Buy Nothing Day, that international day of protest against rampant consumerism, is traditionally reserved for Black Friday in the United States and for the next day, Saturday, in other countries.
After this year, however, there will be a lot of pressure to turn the effort into a two-day event because of all the major retailers that can’t wait until Friday to lure shoppers away from their families and into stores.
But, no doubt, Black Friday will remain the focus, as surveys show that about half of the nation’s consumers shop on Friday.
I continue to have mixed feelings about Buy Nothing Day, but not because I want to shop and spend. I do believe it is a great way to encourage people to stop and think about the annual shopping frenzy, and how they are led to follow Walmart, Macy’s, Best Buy and the other pied pipers of consumerism.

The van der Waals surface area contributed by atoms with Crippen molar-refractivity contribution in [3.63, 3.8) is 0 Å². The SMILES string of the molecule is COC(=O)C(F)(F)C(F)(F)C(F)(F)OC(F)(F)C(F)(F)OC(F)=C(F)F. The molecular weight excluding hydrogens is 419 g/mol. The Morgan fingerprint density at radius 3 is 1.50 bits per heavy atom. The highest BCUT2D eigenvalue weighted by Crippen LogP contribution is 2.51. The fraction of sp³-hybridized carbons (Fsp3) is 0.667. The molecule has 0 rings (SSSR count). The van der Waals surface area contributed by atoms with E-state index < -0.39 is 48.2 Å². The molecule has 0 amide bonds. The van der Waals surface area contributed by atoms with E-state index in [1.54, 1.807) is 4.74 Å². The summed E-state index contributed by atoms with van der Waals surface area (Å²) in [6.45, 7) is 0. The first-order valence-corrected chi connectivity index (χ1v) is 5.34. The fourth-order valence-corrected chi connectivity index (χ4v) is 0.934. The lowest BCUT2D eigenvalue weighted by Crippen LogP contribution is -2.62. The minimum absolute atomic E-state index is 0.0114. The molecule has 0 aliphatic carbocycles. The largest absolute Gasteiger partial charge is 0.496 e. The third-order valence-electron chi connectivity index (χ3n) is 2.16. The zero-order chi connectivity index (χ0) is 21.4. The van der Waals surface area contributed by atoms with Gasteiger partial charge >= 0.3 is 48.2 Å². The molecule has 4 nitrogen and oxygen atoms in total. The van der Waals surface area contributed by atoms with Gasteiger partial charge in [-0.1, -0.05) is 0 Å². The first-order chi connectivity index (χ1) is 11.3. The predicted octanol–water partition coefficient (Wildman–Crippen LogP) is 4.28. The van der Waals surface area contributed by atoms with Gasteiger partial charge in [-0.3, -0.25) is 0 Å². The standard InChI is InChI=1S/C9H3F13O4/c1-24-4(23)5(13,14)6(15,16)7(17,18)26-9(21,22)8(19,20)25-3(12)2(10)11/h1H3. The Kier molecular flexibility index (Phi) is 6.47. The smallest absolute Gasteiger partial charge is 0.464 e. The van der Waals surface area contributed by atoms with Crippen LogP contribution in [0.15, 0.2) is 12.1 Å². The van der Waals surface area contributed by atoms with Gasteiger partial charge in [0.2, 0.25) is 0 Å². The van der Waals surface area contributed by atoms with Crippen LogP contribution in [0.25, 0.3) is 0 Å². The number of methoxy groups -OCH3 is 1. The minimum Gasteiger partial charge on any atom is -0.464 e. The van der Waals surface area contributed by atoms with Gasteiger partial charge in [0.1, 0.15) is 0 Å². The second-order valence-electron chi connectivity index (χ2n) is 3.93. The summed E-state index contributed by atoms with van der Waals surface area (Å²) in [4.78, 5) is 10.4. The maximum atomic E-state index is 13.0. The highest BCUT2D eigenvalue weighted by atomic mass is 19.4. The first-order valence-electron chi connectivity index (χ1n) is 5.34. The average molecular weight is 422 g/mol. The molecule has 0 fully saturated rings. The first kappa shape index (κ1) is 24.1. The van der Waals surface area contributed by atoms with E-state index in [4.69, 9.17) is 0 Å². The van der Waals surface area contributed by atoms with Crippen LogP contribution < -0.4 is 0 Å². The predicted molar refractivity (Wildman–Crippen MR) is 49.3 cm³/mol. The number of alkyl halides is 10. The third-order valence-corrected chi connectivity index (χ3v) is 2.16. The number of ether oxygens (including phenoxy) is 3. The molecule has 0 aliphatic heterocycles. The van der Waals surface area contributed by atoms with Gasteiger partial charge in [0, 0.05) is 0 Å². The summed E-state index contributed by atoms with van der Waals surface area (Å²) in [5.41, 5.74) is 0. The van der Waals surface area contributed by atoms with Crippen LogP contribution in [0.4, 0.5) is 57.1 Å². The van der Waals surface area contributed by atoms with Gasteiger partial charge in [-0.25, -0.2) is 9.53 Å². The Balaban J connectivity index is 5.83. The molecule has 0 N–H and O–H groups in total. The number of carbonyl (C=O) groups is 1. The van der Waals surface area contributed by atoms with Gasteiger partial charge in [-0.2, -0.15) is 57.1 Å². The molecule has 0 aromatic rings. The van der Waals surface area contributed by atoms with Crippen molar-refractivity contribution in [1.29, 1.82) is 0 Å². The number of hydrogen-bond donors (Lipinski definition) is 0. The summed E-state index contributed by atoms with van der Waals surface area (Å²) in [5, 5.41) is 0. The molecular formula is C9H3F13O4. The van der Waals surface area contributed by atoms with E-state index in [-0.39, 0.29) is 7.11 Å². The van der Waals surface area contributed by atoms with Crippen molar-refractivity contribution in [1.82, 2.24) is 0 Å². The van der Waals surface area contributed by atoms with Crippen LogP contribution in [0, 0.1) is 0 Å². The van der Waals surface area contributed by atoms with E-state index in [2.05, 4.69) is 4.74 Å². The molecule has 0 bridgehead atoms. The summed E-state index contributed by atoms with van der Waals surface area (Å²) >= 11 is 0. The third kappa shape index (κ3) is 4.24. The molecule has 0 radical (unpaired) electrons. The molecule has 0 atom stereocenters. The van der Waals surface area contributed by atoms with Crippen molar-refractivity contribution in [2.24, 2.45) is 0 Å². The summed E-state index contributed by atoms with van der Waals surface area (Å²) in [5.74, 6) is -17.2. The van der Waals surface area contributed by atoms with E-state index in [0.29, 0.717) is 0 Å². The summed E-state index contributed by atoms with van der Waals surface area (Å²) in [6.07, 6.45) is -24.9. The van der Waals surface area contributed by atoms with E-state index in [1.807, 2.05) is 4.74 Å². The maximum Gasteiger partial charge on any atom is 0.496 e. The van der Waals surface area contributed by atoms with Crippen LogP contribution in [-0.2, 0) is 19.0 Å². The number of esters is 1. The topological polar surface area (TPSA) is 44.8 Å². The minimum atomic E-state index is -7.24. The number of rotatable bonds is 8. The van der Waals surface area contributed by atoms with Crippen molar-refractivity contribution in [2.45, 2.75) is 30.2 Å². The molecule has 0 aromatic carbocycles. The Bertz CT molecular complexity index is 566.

Granted, the hardcore activists of Buy Nothing Day may tell you to do a total de-tox on Black Friday and “lock up your wallets and purses, cut up your credit cards and dump the love of your life — shopping.”
But I prefer to see it as an educational tool. After all, the vast majority of shoppers are not buying for themselves; they are buying for family and friends. So the message also is that you should reflect on where you shop and what you buy.
That means you can try to avoid the corporate department stores and instead visit hometown merchants where much of the merchandise is not from China or sweatshops but made locally and certainly in the U.S. In this way, Black Friday could be the impetus for developing a long-term consumer conscience that would be good for our economy, the environment and the working conditions in developing countries.